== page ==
Communist counter-exhibition


At the request of the Communist International (Comintern), a smaller counter-exhibition entitled The Truth About the Colonies, organized by the Communist Party and the CGTU, attracted very few visitors (5,000 in 8 months).[7] The first section was dedicated to abuses committed during the colonial conquests, and quoted Albert Londres and André Gide's criticisms of forced labour in the colonies while the second one made a comparison of Soviet "nationalities policy" to "imperialist colonialism".[citation needed]



Some of these buildings were preserved or moved:

Pavillon du Togo by Louis-Hippolyte Boileau in bois de Vincennes

See also



"Le Cactus", architects André Granet and Roger-Henri Expert
  1. ^ Leininger-Miller 54–5.
  2. ^ a b Leininger-Miller 54.
  3. ^ The figures often given are 29 to 33 million, but those figures are for entries. Given the sale of many tickets allowing multiple entries, it is estimated that the real number was 8 to 9 million visitors, still an impressive figure. Jean Martin. L'Empire triomphant, 1871- 1936, Vol. 2, Paris, Denöel, 1990, p. 417.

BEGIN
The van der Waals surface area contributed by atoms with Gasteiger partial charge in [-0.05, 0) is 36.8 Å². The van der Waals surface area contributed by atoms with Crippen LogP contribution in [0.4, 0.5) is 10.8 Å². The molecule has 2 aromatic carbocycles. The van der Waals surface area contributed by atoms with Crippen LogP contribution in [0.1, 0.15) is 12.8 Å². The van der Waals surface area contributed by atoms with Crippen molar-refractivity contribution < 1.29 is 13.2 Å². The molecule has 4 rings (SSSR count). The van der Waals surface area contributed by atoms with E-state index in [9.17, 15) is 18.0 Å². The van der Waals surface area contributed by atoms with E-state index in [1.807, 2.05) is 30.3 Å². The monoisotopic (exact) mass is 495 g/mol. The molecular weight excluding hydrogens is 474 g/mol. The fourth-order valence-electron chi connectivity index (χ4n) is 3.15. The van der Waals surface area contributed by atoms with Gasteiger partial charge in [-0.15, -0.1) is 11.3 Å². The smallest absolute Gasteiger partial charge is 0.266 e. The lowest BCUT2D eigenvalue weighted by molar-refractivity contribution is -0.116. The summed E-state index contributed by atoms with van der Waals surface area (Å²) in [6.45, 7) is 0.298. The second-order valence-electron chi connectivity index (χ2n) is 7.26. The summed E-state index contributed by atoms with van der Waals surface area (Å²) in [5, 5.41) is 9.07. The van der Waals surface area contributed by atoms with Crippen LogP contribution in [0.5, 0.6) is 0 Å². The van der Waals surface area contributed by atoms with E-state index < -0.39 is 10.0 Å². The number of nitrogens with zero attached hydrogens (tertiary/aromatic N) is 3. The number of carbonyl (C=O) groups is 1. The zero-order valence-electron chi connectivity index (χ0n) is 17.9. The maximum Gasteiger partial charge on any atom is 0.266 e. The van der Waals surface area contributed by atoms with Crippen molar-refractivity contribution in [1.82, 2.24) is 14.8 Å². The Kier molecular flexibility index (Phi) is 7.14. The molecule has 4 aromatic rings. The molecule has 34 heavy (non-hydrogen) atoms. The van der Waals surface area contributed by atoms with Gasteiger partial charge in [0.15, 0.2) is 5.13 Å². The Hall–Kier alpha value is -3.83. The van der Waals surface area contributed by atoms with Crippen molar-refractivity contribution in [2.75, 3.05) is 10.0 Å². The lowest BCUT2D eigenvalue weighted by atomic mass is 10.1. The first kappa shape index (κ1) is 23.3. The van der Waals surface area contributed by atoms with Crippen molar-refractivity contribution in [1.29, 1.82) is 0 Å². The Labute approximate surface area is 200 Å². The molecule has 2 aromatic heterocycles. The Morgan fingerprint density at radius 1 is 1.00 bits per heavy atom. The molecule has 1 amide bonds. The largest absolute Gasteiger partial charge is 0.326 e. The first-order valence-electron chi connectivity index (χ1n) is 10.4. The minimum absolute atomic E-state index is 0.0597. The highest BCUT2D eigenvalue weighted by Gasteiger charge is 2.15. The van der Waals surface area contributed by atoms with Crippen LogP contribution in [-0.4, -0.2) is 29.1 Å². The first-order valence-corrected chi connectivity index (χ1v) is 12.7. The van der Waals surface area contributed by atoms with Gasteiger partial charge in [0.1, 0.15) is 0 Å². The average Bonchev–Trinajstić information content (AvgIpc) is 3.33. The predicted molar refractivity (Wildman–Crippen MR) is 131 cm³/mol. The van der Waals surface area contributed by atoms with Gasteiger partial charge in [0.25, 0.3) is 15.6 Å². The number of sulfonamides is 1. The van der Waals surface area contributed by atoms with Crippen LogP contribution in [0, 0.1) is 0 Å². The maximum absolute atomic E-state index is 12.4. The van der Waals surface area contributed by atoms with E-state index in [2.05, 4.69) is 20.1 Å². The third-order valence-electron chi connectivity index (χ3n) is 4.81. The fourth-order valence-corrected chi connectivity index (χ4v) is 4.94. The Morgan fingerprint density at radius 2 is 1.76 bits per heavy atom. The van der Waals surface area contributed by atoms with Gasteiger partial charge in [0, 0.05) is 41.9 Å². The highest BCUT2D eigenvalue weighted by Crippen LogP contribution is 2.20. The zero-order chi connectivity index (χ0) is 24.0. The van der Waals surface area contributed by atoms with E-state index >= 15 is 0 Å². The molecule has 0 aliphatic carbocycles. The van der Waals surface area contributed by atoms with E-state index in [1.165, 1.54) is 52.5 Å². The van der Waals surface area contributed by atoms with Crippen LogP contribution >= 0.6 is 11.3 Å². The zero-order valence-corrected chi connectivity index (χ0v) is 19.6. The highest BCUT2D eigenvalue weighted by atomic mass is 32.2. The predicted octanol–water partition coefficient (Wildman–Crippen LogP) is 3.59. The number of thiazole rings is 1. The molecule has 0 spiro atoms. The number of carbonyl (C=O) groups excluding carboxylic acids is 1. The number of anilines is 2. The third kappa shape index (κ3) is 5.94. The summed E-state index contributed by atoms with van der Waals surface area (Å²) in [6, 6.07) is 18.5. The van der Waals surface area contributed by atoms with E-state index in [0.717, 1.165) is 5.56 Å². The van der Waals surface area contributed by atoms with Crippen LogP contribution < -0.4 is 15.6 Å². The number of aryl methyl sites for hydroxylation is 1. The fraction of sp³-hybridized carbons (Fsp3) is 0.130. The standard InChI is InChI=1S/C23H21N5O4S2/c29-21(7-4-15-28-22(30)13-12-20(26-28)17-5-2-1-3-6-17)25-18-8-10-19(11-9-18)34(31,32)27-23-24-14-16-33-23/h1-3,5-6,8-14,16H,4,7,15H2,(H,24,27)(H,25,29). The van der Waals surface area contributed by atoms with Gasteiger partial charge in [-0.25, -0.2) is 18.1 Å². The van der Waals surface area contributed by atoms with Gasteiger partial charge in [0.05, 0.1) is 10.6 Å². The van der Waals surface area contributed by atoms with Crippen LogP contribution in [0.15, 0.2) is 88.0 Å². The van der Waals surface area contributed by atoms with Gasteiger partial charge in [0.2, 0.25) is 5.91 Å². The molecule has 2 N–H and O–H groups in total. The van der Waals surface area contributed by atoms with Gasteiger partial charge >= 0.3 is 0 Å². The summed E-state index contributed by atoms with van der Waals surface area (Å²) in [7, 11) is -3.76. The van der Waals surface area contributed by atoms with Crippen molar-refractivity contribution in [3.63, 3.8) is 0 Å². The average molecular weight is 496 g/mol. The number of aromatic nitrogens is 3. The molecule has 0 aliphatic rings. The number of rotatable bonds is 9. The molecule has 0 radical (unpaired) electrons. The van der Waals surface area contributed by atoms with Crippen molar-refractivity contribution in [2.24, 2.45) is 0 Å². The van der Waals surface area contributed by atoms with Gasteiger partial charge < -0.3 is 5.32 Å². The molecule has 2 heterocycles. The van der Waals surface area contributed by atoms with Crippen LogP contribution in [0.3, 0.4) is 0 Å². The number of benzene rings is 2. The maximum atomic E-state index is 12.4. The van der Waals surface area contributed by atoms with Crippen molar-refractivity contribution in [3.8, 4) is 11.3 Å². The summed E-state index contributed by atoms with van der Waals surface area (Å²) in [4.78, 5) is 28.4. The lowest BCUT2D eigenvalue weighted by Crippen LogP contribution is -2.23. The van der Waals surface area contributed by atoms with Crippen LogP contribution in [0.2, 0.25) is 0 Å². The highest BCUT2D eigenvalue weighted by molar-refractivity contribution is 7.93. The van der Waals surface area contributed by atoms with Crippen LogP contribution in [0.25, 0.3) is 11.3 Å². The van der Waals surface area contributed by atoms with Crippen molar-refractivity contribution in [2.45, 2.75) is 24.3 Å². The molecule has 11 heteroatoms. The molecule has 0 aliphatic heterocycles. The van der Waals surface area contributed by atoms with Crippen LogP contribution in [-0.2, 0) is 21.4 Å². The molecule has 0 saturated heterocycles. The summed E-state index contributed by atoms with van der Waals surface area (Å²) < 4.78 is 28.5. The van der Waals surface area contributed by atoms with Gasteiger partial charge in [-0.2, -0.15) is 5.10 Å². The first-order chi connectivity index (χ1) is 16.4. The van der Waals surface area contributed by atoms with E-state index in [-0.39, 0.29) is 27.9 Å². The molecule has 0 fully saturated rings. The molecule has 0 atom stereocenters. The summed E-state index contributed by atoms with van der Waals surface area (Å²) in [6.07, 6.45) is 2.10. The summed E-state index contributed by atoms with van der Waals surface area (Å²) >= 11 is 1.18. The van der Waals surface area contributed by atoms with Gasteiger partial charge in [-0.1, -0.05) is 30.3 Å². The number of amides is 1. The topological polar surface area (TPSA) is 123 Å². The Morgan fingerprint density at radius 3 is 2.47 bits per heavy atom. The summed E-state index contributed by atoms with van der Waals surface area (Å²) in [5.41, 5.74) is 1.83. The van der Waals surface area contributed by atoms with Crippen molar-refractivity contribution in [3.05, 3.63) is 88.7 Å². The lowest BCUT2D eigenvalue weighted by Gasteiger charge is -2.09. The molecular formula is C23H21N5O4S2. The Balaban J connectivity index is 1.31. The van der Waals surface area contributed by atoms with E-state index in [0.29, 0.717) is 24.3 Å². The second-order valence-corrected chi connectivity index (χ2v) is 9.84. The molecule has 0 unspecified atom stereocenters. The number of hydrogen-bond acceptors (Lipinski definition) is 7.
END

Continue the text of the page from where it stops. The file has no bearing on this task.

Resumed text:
4. ^ a b c Leininger-Miller 55.
  5. ^ TIMES, Special Cable to THE NEW YORK (1931-06-29). "Fire Ruins Dutch Pavilion at French Exhibit; America's Mt. Vernon Endangered but Saved (Published 1931)". The New York Times. ISSN 0362-4331. Retrieved 2021-01-10.
  6. ^ a b Endang Sri Hardiati; Nunus Supardi; Trigangga; Ekowati Sundari; Nusi Lisabilla; Ary Indrajanto; Wahyu Ernawati; Budiman; Rini (2014). Trigangga (ed.). Potret Museum Nasional Indonesia, Dulu, Kini dan Akan Datang - Pameran "Potret Museum Nasional Indonesia, Dulu, Kini dan Akan Datang", Museum Nasional Indonesia, 17-24 Mei 2014. Jakarta: National Museum of Indonesia, Directorate General of Culture, Ministry of Education and Culture of the Republic of Indonesia.